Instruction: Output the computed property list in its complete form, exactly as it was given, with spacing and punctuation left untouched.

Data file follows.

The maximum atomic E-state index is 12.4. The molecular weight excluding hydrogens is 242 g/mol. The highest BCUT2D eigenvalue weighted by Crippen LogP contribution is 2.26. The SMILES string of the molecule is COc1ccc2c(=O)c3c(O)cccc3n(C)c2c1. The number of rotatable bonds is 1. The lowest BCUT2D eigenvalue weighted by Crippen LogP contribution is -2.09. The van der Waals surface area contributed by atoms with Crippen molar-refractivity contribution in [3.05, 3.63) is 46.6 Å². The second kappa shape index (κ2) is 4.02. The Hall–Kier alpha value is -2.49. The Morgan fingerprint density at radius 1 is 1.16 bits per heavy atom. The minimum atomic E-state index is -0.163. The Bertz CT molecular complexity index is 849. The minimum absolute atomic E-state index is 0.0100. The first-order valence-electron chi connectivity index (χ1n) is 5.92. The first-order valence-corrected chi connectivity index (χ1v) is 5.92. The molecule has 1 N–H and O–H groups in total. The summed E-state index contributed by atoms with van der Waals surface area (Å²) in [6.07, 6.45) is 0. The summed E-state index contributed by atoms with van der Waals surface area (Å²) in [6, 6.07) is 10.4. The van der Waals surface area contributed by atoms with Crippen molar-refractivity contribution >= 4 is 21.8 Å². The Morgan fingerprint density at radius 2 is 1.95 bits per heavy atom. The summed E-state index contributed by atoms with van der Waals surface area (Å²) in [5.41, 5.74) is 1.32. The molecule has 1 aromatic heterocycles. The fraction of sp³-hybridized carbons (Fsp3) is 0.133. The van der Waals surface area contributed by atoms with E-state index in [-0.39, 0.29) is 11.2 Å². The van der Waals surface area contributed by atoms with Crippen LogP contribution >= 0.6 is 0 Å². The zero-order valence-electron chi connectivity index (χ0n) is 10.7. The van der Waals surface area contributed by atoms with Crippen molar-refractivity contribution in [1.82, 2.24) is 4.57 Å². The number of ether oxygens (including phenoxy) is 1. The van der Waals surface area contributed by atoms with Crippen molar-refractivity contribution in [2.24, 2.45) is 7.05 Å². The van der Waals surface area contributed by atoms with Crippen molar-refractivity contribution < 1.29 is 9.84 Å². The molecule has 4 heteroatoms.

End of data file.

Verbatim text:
The maximum atomic E-state index is 12.4. The molecular weight excluding hydrogens is 242 g/mol. The highest BCUT2D eigenvalue weighted by Crippen LogP contribution is 2.26. The SMILES string of the molecule is COc1ccc2c(=O)c3c(O)cccc3n(C)c2c1. The number of rotatable bonds is 1. The lowest BCUT2D eigenvalue weighted by Crippen LogP contribution is -2.09. The van der Waals surface area contributed by atoms with Crippen molar-refractivity contribution in [3.05, 3.63) is 46.6 Å². The second kappa shape index (κ2) is 4.02. The Hall–Kier alpha value is -2.49. The Morgan fingerprint density at radius 1 is 1.16 bits per heavy atom. The minimum atomic E-state index is -0.163. The Bertz CT molecular complexity index is 849. The minimum absolute atomic E-state index is 0.0100. The first-order valence-electron chi connectivity index (χ1n) is 5.92. The first-order valence-corrected chi connectivity index (χ1v) is 5.92. The molecule has 1 N–H and O–H groups in total. The summed E-state index contributed by atoms with van der Waals surface area (Å²) in [6.07, 6.45) is 0. The summed E-state index contributed by atoms with van der Waals surface area (Å²) in [6, 6.07) is 10.4. The van der Waals surface area contributed by atoms with Crippen molar-refractivity contribution >= 4 is 21.8 Å². The Morgan fingerprint density at radius 2 is 1.95 bits per heavy atom. The summed E-state index contributed by atoms with van der Waals surface area (Å²) in [5.41, 5.74) is 1.32. The molecule has 1 aromatic heterocycles. The fraction of sp³-hybridized carbons (Fsp3) is 0.133. The van der Waals surface area contributed by atoms with E-state index in [-0.39, 0.29) is 11.2 Å². The van der Waals surface area contributed by atoms with Crippen LogP contribution >= 0.6 is 0 Å². The zero-order valence-electron chi connectivity index (χ0n) is 10.7. The van der Waals surface area contributed by atoms with Crippen molar-refractivity contribution in [1.82, 2.24) is 4.57 Å². The number of ether oxygens (including phenoxy) is 1. The van der Waals surface area contributed by atoms with Crippen molar-refractivity contribution in [2.24, 2.45) is 7.05 Å². The van der Waals surface area contributed by atoms with Crippen molar-refractivity contribution < 1.29 is 9.84 Å². The molecule has 4 heteroatoms.